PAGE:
I put “relinquished” because not everyone was…some were stolen, others abandoned, some lost? I ask because there are many reasons, many causes for our path leading to adoption. My own cause for becoming vulnerable to adoption lay in new circumstances and old roots. There was something stemming from modern circumstances and things arising from ancient roots and mores. I know this because my natural mother told me.
She did not like Japanese men. Born in Hawaii, Nisei, she decided that Japanese men were spoiled. Her circumstances enabled the possibility for her to find a man who was not Japanese. She liked that. On the other hand, finding my father who had a certain social status, who was completing his residency in a hospital in Honolulu, she found someone who could betray her. He was the oldest son from a family in Cuba. It was a family that boasted of its Catalan roots; and a family who (at some point) kept black slaves. I don’t know the depth of what she knew about his family. She knew how many sisters and brothers he had; she knew they were affluent. When she became pregnant, she wrote him but never heard back. I suppose he had gone back to Cuba. There are a jumble of stories. She says nothing about him or what happened.
This is where the older elements come in. She was unmarried. In Japan, this was a problem. It was a problem in Hawaii too. I don’t know any details. In Japan, some women would abort their children and put the fetus in a jar and place it at a Buddhist Temple. I imagine that she felt a great weight of history. Generations of Japanese women were directing her actions.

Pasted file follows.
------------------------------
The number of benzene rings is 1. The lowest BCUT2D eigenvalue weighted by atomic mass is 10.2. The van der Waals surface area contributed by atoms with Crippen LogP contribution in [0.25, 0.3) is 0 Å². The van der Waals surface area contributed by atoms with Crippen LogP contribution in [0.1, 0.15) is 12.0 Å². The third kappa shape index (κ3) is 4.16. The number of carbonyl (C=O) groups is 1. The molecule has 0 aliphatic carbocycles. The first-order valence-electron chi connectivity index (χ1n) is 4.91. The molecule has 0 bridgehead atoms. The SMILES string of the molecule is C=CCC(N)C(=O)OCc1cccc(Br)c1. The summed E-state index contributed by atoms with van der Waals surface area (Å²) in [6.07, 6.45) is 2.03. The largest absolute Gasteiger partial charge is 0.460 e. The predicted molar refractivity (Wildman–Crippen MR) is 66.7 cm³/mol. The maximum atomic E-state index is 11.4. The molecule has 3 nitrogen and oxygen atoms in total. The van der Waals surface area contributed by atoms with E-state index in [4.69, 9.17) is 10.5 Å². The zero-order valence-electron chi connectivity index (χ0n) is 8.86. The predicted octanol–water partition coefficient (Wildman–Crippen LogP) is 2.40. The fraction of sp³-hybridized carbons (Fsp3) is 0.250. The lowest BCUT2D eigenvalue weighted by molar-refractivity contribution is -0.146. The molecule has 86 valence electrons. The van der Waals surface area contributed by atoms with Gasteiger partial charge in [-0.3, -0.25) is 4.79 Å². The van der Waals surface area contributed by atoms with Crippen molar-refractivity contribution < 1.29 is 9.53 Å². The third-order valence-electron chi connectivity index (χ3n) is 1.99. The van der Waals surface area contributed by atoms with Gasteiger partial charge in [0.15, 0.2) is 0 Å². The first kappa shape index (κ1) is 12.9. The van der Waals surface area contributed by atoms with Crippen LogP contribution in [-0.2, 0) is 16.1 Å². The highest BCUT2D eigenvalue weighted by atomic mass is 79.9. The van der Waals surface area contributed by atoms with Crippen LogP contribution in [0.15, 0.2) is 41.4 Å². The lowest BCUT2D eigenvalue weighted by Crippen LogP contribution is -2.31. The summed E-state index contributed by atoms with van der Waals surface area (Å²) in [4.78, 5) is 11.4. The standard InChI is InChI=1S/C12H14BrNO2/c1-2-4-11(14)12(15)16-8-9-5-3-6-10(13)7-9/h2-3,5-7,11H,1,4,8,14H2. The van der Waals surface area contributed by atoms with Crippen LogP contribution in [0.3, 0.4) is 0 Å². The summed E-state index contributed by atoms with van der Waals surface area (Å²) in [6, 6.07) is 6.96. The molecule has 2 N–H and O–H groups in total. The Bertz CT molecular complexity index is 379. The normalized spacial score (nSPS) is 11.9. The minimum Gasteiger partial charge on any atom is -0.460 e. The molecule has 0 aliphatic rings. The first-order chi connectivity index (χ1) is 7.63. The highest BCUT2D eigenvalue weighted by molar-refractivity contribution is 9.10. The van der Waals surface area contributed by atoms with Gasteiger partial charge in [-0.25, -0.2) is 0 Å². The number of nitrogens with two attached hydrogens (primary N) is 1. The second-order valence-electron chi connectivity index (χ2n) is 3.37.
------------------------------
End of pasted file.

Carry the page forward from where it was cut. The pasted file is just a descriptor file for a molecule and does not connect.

Hawaiian culture was also playing in from another direction. She said a friend offered to raise me in Hawaii. She could not accept the offer of Ohana. Another friend even offered to marry her. In the end, she took me to Colorado and had me. She left me at the hospital. She took two months to decide. In America, another possibility existed…adoption. But that too was complicated because in 1955 adoption practice required same race placements. She knew nothing about that. She knew nothing about closed records.
As adoptees, our lives began in a variety of circumstances…some or all of the motivations for our ultimate adoption (or fostercare) may have come from old social mores. Some from a combination of new possibilities that were in a way unripe, that society could not fully embrace. In consequence, the shape of our lives has taken a fairly new course and enabled (on the one hand) new experiences with new questions…and simultaneously, demanded and forced a “new” course of life. In ancient society, the parents always had absolute authority to decide the “fate” of their children, even to the point of exposure and death. Ancient customs and ways loosened up for some of us because of our natural parents modern circumstances…but ancient mores and beliefs still played a role, as well as the new.
Our origins are may be a blend of new and old: in what way are adoptees new and old? How do we enact what are ancient roles (or do we) and how do we find a new one?